The wings came down as the only evidence that such a creature had soared.
~Henry David Thoreau, commenting on a pair of Luna Moth wings that floated down onto the ground after the moth was eaten by a bird
Walking back from the garden yesterday, I spotted some evidence of a passing…the passing of one of our most regal insects, a Luna Moth, Actias luna.
The evidence was a tattered hind wing on the ground. Although a sign of death, it also is an affirmation that these beautiful nocturnal insects are on the wing again. They typically have two (sometimes three) generations per year in this area. This moth was part of their final flight period this calendar year. Female Lunas that survive and mate will lay 200 or more eggs on numerous host plants (Sweet Gum seems to be a favorite in my area). Caterpillars hatch within a week or so, and then feed for a few weeks until they pupate in a brown silken cocoon, usually made in the leaf litter or on a twig. They will spend the winter in the cocoon and emerge next spring and start a new generation.
I don’t know whether this Luna Moth was able to successfully tend to a new generation or not. They have many predators in their short time as an adult. Nocturnal predators include bats, flying squirrels, and probably anything else that happens to come across one of these large morsels. I have seen Gray Squirrels eating them during the day, as well as many birds. As rural areas become developed, moths, in general, are susceptible to predation when lured by lights, making them vulnerable to visual predators the next morning.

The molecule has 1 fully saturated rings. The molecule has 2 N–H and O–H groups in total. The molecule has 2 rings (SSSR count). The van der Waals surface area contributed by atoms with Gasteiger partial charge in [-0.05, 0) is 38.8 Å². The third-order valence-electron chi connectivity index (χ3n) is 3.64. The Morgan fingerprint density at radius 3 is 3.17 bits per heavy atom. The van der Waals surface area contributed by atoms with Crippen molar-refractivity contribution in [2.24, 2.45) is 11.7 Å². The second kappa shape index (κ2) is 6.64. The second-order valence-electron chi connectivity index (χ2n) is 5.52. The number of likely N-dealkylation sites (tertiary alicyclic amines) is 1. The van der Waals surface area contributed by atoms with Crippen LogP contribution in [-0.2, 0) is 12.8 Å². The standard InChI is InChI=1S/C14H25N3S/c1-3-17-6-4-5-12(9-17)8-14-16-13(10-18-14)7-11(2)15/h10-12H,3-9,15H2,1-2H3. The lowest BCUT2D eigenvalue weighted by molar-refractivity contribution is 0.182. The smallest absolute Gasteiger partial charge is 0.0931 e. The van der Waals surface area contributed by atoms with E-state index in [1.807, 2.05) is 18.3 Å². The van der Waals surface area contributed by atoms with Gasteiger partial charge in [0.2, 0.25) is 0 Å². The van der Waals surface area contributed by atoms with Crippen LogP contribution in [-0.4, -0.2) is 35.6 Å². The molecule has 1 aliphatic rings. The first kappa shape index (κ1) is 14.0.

When I found the wings, there had been three laying in a pile beneath a maple tree. The next morning when I went out to photograph them, there was only one. I wondered what had made off with the remaining ones. When I bent down, I could see the dew drops covering the eye of the wing.
The “eyes” of the Luna Moth have always fascinated me. The wing scales create a detailed pattern with such striking colors, enhanced on this day by tiny magnifiers of dew drops.
I had found another set of wings down in the woods last week while cutting some wood. There were also three sets of wings along a short trail at Alligator River National Wildlife Refuge last week. And, ironically, a friend on Facebook just posted some exquisite photos of wings he found in eastern North Carolina. It seems that the adult moths are, indeed, on the wing. And though they are falling prey to many woodland creatures, I am sure enough have secured the future of their kind by laying eggs which will soon hatch to start another generation. I look forward to finding their huge larvae in the next few weeks…another part of the yearly cycle that makes living in North Carolina so incredibly fascinating for those who take the time to walk in the woods.